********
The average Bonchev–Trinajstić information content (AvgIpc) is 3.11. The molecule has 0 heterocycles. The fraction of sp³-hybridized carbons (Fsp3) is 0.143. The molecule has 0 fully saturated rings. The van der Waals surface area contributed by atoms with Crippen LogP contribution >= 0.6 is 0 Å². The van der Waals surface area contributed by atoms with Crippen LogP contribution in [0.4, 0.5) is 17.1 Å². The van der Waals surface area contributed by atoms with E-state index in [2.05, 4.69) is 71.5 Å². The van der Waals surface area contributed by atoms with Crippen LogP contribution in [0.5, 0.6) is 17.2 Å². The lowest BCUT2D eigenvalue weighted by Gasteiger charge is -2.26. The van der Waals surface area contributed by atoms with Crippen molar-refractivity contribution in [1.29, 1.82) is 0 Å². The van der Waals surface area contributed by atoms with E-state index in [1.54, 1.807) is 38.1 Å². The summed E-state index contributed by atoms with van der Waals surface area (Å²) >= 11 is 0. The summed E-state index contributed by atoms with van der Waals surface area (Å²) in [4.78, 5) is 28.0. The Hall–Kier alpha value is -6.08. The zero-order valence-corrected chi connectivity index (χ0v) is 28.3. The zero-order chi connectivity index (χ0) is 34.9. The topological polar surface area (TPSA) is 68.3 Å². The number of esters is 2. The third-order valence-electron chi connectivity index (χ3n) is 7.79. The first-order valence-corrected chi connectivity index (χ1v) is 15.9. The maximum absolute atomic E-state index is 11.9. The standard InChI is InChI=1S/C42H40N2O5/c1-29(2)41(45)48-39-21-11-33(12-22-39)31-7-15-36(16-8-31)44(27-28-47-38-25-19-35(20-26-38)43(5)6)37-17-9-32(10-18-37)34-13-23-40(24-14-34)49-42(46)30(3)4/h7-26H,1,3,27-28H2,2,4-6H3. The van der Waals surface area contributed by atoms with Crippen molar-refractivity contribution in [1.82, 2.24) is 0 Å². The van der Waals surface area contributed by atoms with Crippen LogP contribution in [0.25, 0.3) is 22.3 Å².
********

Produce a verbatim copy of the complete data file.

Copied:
The average Bonchev–Trinajstić information content (AvgIpc) is 3.11. The molecule has 0 heterocycles. The fraction of sp³-hybridized carbons (Fsp3) is 0.143. The molecule has 0 fully saturated rings. The van der Waals surface area contributed by atoms with Crippen LogP contribution >= 0.6 is 0 Å². The van der Waals surface area contributed by atoms with Crippen LogP contribution in [0.4, 0.5) is 17.1 Å². The van der Waals surface area contributed by atoms with E-state index in [2.05, 4.69) is 71.5 Å². The van der Waals surface area contributed by atoms with Crippen LogP contribution in [0.5, 0.6) is 17.2 Å². The lowest BCUT2D eigenvalue weighted by Gasteiger charge is -2.26. The van der Waals surface area contributed by atoms with Crippen molar-refractivity contribution in [1.29, 1.82) is 0 Å². The van der Waals surface area contributed by atoms with E-state index in [1.54, 1.807) is 38.1 Å². The summed E-state index contributed by atoms with van der Waals surface area (Å²) >= 11 is 0. The summed E-state index contributed by atoms with van der Waals surface area (Å²) in [4.78, 5) is 28.0. The Hall–Kier alpha value is -6.08. The zero-order valence-corrected chi connectivity index (χ0v) is 28.3. The zero-order chi connectivity index (χ0) is 34.9. The topological polar surface area (TPSA) is 68.3 Å². The number of esters is 2. The third-order valence-electron chi connectivity index (χ3n) is 7.79. The first-order valence-corrected chi connectivity index (χ1v) is 15.9. The maximum absolute atomic E-state index is 11.9. The standard InChI is InChI=1S/C42H40N2O5/c1-29(2)41(45)48-39-21-11-33(12-22-39)31-7-15-36(16-8-31)44(27-28-47-38-25-19-35(20-26-38)43(5)6)37-17-9-32(10-18-37)34-13-23-40(24-14-34)49-42(46)30(3)4/h7-26H,1,3,27-28H2,2,4-6H3. The van der Waals surface area contributed by atoms with Crippen molar-refractivity contribution in [1.82, 2.24) is 0 Å². The van der Waals surface area contributed by atoms with Crippen LogP contribution in [0.25, 0.3) is 22.3 Å².